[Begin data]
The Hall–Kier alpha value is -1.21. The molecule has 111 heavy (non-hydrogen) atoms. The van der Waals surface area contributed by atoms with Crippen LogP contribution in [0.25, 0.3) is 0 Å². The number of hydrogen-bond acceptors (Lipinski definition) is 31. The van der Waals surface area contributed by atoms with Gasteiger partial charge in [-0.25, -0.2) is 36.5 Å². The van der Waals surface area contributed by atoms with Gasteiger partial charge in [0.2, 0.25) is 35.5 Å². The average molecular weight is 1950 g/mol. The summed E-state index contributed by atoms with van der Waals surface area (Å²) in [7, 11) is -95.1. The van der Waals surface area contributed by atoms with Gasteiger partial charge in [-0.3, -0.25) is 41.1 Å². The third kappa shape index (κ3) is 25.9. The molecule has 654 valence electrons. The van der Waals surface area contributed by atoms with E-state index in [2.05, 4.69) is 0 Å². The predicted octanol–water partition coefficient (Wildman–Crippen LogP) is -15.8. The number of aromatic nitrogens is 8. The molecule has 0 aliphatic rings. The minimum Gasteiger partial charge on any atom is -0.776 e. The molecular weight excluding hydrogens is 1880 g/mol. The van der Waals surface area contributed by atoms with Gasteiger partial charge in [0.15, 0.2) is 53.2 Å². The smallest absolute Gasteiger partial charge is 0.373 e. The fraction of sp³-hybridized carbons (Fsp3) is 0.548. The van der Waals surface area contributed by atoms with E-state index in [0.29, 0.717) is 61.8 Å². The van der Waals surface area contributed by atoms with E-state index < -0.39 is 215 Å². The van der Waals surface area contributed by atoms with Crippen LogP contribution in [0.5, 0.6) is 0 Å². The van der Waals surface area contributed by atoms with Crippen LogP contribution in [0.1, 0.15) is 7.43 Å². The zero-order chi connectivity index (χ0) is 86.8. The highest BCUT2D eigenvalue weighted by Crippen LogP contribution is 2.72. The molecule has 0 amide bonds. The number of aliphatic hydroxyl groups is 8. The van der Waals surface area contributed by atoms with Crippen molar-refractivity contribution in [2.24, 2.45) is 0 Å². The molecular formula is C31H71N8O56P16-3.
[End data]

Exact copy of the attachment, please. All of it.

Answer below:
The Hall–Kier alpha value is -1.21. The molecule has 111 heavy (non-hydrogen) atoms. The van der Waals surface area contributed by atoms with Crippen LogP contribution in [0.25, 0.3) is 0 Å². The number of hydrogen-bond acceptors (Lipinski definition) is 31. The van der Waals surface area contributed by atoms with Gasteiger partial charge in [-0.25, -0.2) is 36.5 Å². The van der Waals surface area contributed by atoms with Gasteiger partial charge in [0.2, 0.25) is 35.5 Å². The average molecular weight is 1950 g/mol. The summed E-state index contributed by atoms with van der Waals surface area (Å²) in [7, 11) is -95.1. The van der Waals surface area contributed by atoms with Gasteiger partial charge in [-0.3, -0.25) is 41.1 Å². The third kappa shape index (κ3) is 25.9. The molecule has 654 valence electrons. The van der Waals surface area contributed by atoms with E-state index in [2.05, 4.69) is 0 Å². The predicted octanol–water partition coefficient (Wildman–Crippen LogP) is -15.8. The number of aromatic nitrogens is 8. The molecule has 0 aliphatic rings. The minimum Gasteiger partial charge on any atom is -0.776 e. The molecular weight excluding hydrogens is 1880 g/mol. The van der Waals surface area contributed by atoms with Gasteiger partial charge in [0.15, 0.2) is 53.2 Å². The smallest absolute Gasteiger partial charge is 0.373 e. The fraction of sp³-hybridized carbons (Fsp3) is 0.548. The van der Waals surface area contributed by atoms with E-state index in [0.29, 0.717) is 61.8 Å². The van der Waals surface area contributed by atoms with E-state index < -0.39 is 215 Å². The van der Waals surface area contributed by atoms with Crippen LogP contribution in [0.5, 0.6) is 0 Å². The van der Waals surface area contributed by atoms with Crippen LogP contribution in [0.1, 0.15) is 7.43 Å². The zero-order chi connectivity index (χ0) is 86.8. The highest BCUT2D eigenvalue weighted by Crippen LogP contribution is 2.72. The molecule has 0 amide bonds. The number of aliphatic hydroxyl groups is 8. The van der Waals surface area contributed by atoms with Crippen molar-refractivity contribution in [2.24, 2.45) is 0 Å². The molecular formula is C31H71N8O56P16-3.